“Sorry! This is the height of witchcraft!

How demonic and absolutely disgusting. It is well. It’s really well,” she said.

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AMVCA FALLOUT: DRAMA AFTER, SOCIAL MEDIA TRENDS

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Erica-Nlewedim

Fans of Nollywood actors and content creators have continued to bask in the euphoria of their favorites’ winnings at the last Africa Magic Viewers Choice Awards (AMVCA).

The News Agency of Nigeria (NAN) while keeping tab on social media trends, however, observed that the AMVCA was followed by drama as regards some celebrities’ outfits to the awards.

On May 15, former Big Brother Naija housemate, Ifu Enada’s outfit to the AMVCA was the topic as some fans were dazzled while some condemned the outfit which was designed by popular designer, Toyin Lawani (Tiannah Empire).

In response to those condemning her outfit, Ifu Enada, in a long post on her Instagram page, said, “My entire look is worth over 100k USD. Yes you read that right. So if you don’t have a minimum of 10k USD in a domiciliary account, you have no right to speak on my look. Basically, stay away from criticising my outfit if you’re broke.”

Within seconds, “$100,000” started to trend on Twitter, with fans asking if her clothes truly worth the amount.

The aftermath of the AMVCA drama continued on Monday ,when a stylist called out actress Dorcas Shola-Faison over debt on the clothes she wore to the AMVCA.

The actress, however, refused to respond to the allegation but later posted a picture on her Instagram page where she made a sign of the curse word with her middle finger and captioned it “your opinion”.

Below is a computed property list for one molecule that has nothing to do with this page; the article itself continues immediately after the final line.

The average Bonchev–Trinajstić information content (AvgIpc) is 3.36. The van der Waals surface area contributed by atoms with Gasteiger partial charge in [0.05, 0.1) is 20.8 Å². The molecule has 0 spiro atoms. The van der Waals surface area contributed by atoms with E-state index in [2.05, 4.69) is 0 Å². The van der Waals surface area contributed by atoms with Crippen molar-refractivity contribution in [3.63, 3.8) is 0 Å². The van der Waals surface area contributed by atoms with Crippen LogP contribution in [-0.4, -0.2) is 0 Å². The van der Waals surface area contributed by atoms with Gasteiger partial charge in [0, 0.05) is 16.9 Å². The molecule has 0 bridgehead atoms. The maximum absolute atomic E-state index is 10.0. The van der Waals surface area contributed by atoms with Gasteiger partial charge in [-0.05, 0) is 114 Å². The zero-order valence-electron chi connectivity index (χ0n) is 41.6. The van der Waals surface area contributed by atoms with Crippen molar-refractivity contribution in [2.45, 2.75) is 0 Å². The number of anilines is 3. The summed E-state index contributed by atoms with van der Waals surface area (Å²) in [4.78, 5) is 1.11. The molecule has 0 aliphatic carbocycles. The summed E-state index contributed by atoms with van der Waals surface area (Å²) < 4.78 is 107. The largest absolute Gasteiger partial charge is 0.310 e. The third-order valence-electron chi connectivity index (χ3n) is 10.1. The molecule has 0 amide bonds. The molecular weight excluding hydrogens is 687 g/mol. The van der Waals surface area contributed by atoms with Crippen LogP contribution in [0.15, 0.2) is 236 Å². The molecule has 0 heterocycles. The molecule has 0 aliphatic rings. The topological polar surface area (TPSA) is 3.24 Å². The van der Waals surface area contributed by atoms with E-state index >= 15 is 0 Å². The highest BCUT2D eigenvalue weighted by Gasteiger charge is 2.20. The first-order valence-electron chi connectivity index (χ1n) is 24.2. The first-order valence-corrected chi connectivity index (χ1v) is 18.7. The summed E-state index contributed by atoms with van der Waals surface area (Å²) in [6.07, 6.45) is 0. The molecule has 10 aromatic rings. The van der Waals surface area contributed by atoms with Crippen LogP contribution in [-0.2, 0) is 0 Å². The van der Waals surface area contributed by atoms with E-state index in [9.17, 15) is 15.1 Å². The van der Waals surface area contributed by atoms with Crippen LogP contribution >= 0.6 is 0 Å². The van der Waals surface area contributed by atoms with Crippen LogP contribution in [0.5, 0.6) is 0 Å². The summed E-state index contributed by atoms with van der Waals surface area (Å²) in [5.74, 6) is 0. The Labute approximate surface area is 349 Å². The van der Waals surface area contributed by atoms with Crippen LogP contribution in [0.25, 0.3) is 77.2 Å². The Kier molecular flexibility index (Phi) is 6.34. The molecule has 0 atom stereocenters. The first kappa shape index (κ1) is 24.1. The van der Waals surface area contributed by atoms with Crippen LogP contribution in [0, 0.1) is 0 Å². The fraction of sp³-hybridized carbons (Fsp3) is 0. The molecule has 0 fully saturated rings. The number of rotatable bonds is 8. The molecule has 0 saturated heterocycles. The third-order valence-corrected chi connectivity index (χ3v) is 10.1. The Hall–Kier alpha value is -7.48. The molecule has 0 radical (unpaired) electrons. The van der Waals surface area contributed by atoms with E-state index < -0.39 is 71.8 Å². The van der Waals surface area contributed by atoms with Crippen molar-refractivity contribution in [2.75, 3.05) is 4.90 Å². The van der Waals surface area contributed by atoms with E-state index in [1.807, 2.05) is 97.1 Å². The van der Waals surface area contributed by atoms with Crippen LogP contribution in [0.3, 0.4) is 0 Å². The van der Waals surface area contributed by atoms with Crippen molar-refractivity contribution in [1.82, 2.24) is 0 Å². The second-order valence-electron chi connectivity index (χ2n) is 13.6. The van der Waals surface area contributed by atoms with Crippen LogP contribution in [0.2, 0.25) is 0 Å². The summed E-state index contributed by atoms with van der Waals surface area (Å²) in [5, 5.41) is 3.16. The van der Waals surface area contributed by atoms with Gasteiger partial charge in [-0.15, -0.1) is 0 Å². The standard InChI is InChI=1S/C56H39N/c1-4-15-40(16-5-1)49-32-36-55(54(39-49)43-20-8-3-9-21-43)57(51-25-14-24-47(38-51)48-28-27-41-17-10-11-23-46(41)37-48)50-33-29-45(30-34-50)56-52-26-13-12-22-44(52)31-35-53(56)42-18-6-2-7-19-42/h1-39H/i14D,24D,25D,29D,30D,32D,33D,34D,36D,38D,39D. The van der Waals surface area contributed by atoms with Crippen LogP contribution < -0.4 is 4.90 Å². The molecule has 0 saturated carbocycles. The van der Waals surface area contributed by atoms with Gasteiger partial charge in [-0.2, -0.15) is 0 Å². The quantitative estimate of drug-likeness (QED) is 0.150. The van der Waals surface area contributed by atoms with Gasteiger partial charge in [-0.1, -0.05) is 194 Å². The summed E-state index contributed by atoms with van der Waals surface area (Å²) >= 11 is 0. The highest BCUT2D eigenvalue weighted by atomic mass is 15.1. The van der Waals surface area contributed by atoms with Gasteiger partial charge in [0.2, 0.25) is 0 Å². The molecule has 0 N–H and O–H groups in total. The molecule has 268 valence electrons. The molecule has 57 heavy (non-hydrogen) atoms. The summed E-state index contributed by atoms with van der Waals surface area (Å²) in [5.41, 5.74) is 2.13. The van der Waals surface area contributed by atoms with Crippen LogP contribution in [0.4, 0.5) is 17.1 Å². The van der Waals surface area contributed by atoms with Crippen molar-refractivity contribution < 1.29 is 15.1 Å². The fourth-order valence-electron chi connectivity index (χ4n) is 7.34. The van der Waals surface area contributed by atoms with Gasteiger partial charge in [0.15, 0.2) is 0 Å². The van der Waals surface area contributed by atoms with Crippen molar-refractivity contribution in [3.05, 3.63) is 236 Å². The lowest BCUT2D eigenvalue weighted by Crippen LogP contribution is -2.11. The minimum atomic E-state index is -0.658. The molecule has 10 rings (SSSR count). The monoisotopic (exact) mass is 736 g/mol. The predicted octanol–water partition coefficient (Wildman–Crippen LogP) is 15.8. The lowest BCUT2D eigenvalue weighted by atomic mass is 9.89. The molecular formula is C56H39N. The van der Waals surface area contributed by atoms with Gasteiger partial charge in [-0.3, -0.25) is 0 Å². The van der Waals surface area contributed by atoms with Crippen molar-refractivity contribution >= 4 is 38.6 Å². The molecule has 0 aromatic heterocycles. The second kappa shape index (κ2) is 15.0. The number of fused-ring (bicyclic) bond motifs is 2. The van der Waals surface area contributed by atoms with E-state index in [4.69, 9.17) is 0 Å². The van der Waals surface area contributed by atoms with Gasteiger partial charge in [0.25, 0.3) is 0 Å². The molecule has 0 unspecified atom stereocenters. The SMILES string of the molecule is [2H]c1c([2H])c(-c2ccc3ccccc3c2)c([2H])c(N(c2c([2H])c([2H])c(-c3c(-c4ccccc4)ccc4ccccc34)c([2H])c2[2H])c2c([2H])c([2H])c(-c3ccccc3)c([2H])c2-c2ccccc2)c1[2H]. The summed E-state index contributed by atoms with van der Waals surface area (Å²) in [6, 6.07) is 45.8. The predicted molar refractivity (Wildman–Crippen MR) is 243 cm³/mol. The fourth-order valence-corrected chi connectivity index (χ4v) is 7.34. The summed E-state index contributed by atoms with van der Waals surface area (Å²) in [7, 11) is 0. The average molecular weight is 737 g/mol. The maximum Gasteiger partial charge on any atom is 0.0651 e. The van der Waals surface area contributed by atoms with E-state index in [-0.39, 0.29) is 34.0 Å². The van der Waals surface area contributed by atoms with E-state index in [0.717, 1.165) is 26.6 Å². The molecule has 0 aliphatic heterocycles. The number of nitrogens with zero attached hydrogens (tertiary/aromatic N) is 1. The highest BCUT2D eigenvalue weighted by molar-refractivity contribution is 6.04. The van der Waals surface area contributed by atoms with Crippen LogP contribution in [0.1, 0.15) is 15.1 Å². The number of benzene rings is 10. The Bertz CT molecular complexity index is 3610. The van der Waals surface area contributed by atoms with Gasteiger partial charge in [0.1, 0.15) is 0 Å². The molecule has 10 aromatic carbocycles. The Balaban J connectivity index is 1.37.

On the same day, popular British-Nigerian singer, Azeez Fashola, known as Naira Marley announced that his new album titled “God’s Timing’s The Best” , is to be released on May 30.

Nollywod also mourned the death of actor Leo Mezie, who reportedly died after a long battle with kidney disease.

On Tuesday, Nigerian flutist with cross-cultural Itsekiri and Swiss roots, TeeMac, celebrated his birthday as fans and colleagues poured encomiums on him.

American rapper, Jonathan Kirk, popularly known as Dababy, also trended after he shared a video of himself buying popcorn for $100 in Lagos traffic.

NAN reports that Dababy was in Nigeria to shoot a music video with  popular Nigerian singer, Davido.

Nigerian comedian and content creator, Josh Alfred, known as Josh2funny, was also celebrated on Tuesday after he welcomed a baby boy with his wife, Bina Alfred.

On Wednesday, popular Nigerian singer, Olamide Adedeji, led  the trend on social media after he posted a video of himself dancing to a song by Zazu crooner, Habeeb Okikiola, popularly known as Portable.

On Thursday, American rapper DaBaby’s Lagos trip also caused a friction between Nigerian rapper, MI Abaga and journalist Joey Akan. Both traded words on social media after the journalist allegedly accused MI and other rappers of feeling entitled.